The 7 Gateways: The Need for Initiation

— by Krista Taylor

“From the day she was born I knew she was special.”

“Let me tell you about my child. He is special.”

This message is repeated again and again as one family after another stands at the podium and speaks.

This is Meet the Seniors Night. It serves as a kind of kick-off to Senior year, and it is one of my favorite school events.

At this ceremony, the families of every senior stand with their student, and share the important details of their journey with their child … so far. It is the opportunity to speak publicly about what makes each child unique and precious, and to have this noted and honored by the school community.

The words spoken by one parent this year, “Don’t forget that you are as magnificent as you are,” are an accurate summation of the messages given by each parent to each child.

It proclaims: “This child is special.”

And, indeed, she is. And, indeed, he is. And, indeed, they all are.

In his opening remarks at this event, Jack says, “Acknowledgement is love, spoken aloud.”

And, indeed, it is, for throughout the evening, as family after family acknowledges their student, the room becomes palpably filled with pure love.

photo2But this event is about more than just acknowledgment. It is the beginning of the process of letting go and moving on. It is a rite of passage ceremony that marks the beginning of Senior year and embarkment on the final steps of the journey toward graduation.

Rachel Kessler, in her book, The Soul of Education (which identifies “The 7 Gateways to the Soul of Adolescents) notes the importance of these rituals.

“The need for initiation deals with rites of passage for the young – guiding adolescents to become more conscious about the irrevocable transition from childhood to adulthood. Adults can give young people tools for dealing with all of life’s transitions and farewells. Meeting this need for initiation often involves ceremonies with parents and faculty that welcome them into the community of adults.”

Erin Wilson, Gamble’s Senior Class Advisor, opens the Meet the Seniors event with this statement, “Rites of passage can take on many forms and are present in many aspects of society, but all mark a person’s transition from one status to another. Rites of passage show what social hierarchies, values and beliefs are important in specific cultures.”

Rite of passage rituals date back to earliest recorded history, but were first presented as a critical and universal cultural process by Arnold van Gennup in 1909. Van Gennep identified these celebrations as a structure that serves to ease the difficult transitions from one life phase to another.[1]

Coming of age, or growing up, is hard. It includes both the act of letting go of childhood and that of assuming the weighty mantle of adulthood. Like many processes, this transition is neither linear nor simple. As children progress through adolescence, they move forward and backwards along the continuum of development – sometimes experimenting with ideas, actions, and relationships beyond their years, and then, just as readily, returning to the safety and comfort of childlike behaviors and roles. Gradually, over time, their forays into the world of adulthood become more frequent, and their retreats to the metaphoric nursery occur less and less often, until they disappear entirely.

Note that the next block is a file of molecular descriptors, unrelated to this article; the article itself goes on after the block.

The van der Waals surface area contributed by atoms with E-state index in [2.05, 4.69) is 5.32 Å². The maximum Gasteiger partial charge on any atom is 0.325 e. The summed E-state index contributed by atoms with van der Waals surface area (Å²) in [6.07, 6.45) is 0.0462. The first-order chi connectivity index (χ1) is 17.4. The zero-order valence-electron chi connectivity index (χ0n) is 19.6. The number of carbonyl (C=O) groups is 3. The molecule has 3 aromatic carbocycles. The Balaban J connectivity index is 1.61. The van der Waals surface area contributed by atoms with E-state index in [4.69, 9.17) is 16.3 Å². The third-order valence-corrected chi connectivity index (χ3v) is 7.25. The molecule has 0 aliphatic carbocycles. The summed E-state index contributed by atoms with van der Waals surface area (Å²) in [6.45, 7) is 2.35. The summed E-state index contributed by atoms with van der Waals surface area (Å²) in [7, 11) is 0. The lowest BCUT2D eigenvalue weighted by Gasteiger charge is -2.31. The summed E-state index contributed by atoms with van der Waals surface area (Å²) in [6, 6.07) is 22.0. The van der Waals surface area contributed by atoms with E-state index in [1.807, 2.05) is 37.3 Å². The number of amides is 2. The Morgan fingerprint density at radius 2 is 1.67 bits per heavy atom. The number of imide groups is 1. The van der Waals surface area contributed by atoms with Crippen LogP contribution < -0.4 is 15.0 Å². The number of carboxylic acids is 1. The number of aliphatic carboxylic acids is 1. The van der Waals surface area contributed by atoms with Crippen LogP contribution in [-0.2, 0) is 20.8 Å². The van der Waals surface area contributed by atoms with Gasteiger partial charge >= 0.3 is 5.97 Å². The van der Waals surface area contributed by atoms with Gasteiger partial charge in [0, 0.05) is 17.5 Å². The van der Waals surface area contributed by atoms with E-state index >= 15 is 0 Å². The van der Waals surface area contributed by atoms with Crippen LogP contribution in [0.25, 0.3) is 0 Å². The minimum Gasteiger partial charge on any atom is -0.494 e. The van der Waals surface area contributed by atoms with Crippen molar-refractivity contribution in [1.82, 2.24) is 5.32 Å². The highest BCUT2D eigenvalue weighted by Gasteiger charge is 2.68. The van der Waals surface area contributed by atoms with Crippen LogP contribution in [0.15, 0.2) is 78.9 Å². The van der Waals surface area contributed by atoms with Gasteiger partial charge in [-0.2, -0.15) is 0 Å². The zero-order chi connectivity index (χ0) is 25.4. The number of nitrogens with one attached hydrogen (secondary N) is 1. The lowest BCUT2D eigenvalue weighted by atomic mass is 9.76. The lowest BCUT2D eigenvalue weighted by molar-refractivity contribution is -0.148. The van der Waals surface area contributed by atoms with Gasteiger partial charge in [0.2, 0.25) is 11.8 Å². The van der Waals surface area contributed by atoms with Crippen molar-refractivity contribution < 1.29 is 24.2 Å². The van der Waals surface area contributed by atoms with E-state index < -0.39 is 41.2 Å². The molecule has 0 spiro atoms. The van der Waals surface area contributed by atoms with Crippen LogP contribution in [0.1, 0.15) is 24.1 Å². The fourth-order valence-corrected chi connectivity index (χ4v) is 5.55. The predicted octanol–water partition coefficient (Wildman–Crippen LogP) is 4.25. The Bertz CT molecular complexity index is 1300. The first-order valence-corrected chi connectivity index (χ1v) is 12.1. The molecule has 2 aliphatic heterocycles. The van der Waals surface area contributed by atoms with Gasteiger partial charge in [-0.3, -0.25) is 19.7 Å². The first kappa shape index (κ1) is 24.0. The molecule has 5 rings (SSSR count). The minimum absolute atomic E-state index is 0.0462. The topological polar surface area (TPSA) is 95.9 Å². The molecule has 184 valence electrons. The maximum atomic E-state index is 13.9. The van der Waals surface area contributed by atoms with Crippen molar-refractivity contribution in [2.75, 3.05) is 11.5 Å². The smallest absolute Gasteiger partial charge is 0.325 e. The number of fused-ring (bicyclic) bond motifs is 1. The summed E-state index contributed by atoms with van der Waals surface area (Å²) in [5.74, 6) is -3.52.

This is what makes adolescence such a tender time. In the beginning, children stand poised on one side of a great divide, and then, for a time, they stand unsteadily, with one foot balanced precipitously on each side of this chasm. Ultimately, they are ready to step firmly across to the other side, but this doesn’t happen suddenly, or even all at once, and, as a result, we run the risk of failing to note its occurrence at all.

In the modern, Western world, we have few remaining secular rites of passage marking the transition from adolescence to adulthood; however, according to some scholars, including Kessler, human beings have a psychological need to participate in ceremonies that honor and support life’s transitions. Robert Brain even goes so far as to suggest that the absence of these rituals is fundamentally damaging to both individuals and to society as a whole. “Brain asserts that Western societies do not have initiation at puberty; instead of ritual, we have disturbed teenagers and infantile adults. At the age of eighteen, teenagers are ‘magically’ converted into adults”[2]

The work of intentionally creating these critical rites of passage falls on the community of adults who participate in the hard work of guiding children along the path to maturity. Teachers are uniquely positioned to take on this task.

Meet the Seniors Night is one of several rites of passage events that take place during a student’s time at Gamble. Each student’s journey through our secondary Montessori program begins in earnest during the initiation ceremony that takes place at fall camp. This is continued with the ritual of saying good-bye to our middle schoolers and assuring them of their readiness for high school that occurs on the last night of the 8th grade trip to Pigeon Key. By the time our students stand with their parents on Meet the Seniors night at the beginning of senior year, they are nearly transformed from their junior high selves, and this maturation process is complete and finalized when they proudly cross the stage to receive their diplomas at graduation.

Each of these moments is powerful, and for a long time, I believed that they were conducted for the sole benefit of the novitiate. This year, however, for the first time, I fully understood that these experiences are equally impactful for all those who participate in them.